The Vøyenfallene Waterfalls in Oslo – A Piece of Urban Nature

Vøyenfallene, Oslo

photography by: Omri Westmark

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In contrary to most of Europe’s large capital cities, Oslo is not bisected by any navigable waterway. Instead, the Norwegian capital is home to a narrow, yet torrential river which has dozens of rapids and falls along its course. Standing out as Akerselva River’s most powerful waterfall, Vøyenfallene is far more than just a charming cascade. For over a century or so, the strong stream of water fueled the local lumber and textile industries, while as of today, the falls serve as a natural hideaway, imbued with serenity and semi-wilderness.

Stretching 8 kilometers through multiple residential boroughs, the Akerselva River in Oslo is a sliver of nature, surrounded entirely by urban environment. Due to the sharp topographic gap between its mouth and source, the river is dotted with twenty cascades, whose roaring sounds echoes across the surrounding streets and parks.


For much of the 18th and 19th centuries, the sheer force of water plunging its way down offered a free and widely accessible source of energy. That in turn prompted the construction of dozens of mills along the river. With a drop of over 20 meters across three separate falls, the Vøyenfallene Waterfall in the modern-day neighborhood of Ila, was considered a coveted spot for any power-generating facility.


It should then come as no surprise that during the 1700’s, no less than four large sawmills huddled along the gushing waters. With an incessant supply of hydropower, the area’s timber industry was booming for decades on end. At one point, several barriers were installed at the top of the fall in order to alter the flow of water so it would spread evenly between the 4 mills. In fact, this is why the upper cascade has an odd, triangular shape to date.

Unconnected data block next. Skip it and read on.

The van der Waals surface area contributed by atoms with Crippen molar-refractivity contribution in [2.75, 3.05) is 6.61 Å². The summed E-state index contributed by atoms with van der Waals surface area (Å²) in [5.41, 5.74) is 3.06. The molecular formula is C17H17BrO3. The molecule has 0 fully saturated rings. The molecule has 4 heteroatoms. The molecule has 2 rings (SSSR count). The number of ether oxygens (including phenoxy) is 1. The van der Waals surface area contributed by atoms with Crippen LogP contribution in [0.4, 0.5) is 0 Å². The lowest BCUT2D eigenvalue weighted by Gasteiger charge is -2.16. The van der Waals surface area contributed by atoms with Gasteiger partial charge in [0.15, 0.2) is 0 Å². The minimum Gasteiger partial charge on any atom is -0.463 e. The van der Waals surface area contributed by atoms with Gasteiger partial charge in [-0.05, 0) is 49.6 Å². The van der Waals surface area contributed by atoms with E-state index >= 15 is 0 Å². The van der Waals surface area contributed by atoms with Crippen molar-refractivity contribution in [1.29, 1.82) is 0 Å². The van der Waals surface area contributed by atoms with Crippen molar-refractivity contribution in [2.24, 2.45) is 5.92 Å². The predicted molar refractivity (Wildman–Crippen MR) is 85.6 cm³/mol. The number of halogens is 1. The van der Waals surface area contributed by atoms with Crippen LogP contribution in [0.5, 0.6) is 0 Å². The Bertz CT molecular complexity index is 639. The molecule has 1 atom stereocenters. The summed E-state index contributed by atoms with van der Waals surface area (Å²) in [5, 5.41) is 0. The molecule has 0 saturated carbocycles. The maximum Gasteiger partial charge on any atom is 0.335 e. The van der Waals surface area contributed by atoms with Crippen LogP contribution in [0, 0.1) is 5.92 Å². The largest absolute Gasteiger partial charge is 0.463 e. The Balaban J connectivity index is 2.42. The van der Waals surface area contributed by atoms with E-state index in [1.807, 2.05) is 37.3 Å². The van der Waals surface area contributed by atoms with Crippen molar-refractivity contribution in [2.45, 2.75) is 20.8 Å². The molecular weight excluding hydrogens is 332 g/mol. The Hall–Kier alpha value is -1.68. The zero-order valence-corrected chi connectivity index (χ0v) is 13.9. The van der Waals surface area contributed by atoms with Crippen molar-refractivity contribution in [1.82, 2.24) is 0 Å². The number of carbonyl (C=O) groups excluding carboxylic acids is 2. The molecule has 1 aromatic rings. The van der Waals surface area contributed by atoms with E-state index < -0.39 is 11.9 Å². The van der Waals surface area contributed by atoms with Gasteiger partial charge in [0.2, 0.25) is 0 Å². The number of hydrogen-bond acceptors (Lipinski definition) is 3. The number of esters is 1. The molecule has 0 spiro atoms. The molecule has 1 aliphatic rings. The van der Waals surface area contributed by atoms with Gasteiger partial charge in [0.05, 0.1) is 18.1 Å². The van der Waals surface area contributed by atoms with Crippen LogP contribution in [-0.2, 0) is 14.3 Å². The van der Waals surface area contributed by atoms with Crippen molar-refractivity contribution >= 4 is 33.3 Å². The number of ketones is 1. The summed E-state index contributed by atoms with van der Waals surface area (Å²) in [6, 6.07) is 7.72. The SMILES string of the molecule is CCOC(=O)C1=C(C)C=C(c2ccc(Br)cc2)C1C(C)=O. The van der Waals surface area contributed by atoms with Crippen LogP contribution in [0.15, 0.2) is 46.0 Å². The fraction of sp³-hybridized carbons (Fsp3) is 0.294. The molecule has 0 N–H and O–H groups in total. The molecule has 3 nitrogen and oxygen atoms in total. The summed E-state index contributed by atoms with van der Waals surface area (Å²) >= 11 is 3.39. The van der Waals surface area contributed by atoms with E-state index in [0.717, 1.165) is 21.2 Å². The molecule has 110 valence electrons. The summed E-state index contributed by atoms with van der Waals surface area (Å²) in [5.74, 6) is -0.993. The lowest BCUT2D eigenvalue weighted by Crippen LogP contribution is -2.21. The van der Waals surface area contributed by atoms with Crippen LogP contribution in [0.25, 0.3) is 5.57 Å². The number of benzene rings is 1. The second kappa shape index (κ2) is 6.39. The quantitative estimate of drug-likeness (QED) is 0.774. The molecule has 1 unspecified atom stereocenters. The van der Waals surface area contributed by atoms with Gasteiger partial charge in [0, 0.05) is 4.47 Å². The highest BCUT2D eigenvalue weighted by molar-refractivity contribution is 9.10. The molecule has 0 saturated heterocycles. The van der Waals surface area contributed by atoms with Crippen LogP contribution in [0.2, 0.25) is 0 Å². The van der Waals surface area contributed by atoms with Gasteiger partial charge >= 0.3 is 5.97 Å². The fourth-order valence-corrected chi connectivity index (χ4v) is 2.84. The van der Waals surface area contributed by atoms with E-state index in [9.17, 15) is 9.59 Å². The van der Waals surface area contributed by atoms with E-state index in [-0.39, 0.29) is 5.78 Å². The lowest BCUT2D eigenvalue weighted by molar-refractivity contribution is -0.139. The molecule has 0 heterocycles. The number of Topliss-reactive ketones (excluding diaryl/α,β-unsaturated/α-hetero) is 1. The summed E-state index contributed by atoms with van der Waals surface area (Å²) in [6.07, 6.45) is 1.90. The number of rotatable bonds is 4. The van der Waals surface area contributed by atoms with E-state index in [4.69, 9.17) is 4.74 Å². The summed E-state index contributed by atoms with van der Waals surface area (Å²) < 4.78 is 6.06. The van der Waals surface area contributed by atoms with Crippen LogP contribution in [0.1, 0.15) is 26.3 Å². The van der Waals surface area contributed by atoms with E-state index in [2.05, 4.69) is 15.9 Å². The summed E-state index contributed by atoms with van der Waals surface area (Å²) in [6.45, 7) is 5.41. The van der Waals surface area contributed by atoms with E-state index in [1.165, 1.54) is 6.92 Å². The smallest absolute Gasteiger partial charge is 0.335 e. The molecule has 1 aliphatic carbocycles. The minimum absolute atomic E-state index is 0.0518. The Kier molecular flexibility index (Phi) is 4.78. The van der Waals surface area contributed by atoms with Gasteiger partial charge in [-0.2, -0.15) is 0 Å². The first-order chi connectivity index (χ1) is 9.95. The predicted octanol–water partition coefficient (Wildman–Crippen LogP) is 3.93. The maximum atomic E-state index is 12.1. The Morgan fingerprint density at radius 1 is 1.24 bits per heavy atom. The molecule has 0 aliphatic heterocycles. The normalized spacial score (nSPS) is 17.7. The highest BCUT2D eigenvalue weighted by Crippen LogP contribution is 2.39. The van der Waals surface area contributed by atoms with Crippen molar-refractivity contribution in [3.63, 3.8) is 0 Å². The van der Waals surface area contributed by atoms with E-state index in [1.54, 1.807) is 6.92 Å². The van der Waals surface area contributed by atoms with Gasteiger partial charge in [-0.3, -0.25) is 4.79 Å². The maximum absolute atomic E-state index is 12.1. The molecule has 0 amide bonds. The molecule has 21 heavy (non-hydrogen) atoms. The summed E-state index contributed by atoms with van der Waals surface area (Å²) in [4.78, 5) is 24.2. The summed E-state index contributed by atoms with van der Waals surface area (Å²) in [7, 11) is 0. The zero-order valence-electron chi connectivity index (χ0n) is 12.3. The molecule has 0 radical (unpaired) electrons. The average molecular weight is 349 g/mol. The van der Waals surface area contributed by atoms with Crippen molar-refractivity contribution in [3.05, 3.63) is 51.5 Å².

Throughout the mid-19th century, when the Industrial Revolution was in full swing, a series of large-scale textile factories popped up on Akerselva’s western bank, utilizing the strong stream for manufacturing. In its heyday, the local textile industry employed more than a thousand workers, most of whom were women.


Unsurprisingly then, the district’s legacy of female labor is well ingrained into its past and present. The adjacent bridge, Beierbrua, which now offers a stunning vista of the falls is sometimes nicknamed the “Ladys’ Bridge” for once being a main passage where hundreds of women made their way to and from the workshops.


Another anecdote revolves around a nearby reddish-painted house, formerly a part of a sawmill. Story has it that the novelist Oskar Braaten, whose mother worked in one of the local fabric factories, was inspired by her toil when writing his play “the Child” in 1911. The small wooden edifice shares its name with Hønse-Lovisa, a fictious figure who is modeled after Braaten’s mother and lived within its confines according to his well-renowned play. As of today, the house serves as a quaint café only meters away from the thundering waters of Vøyenfallene.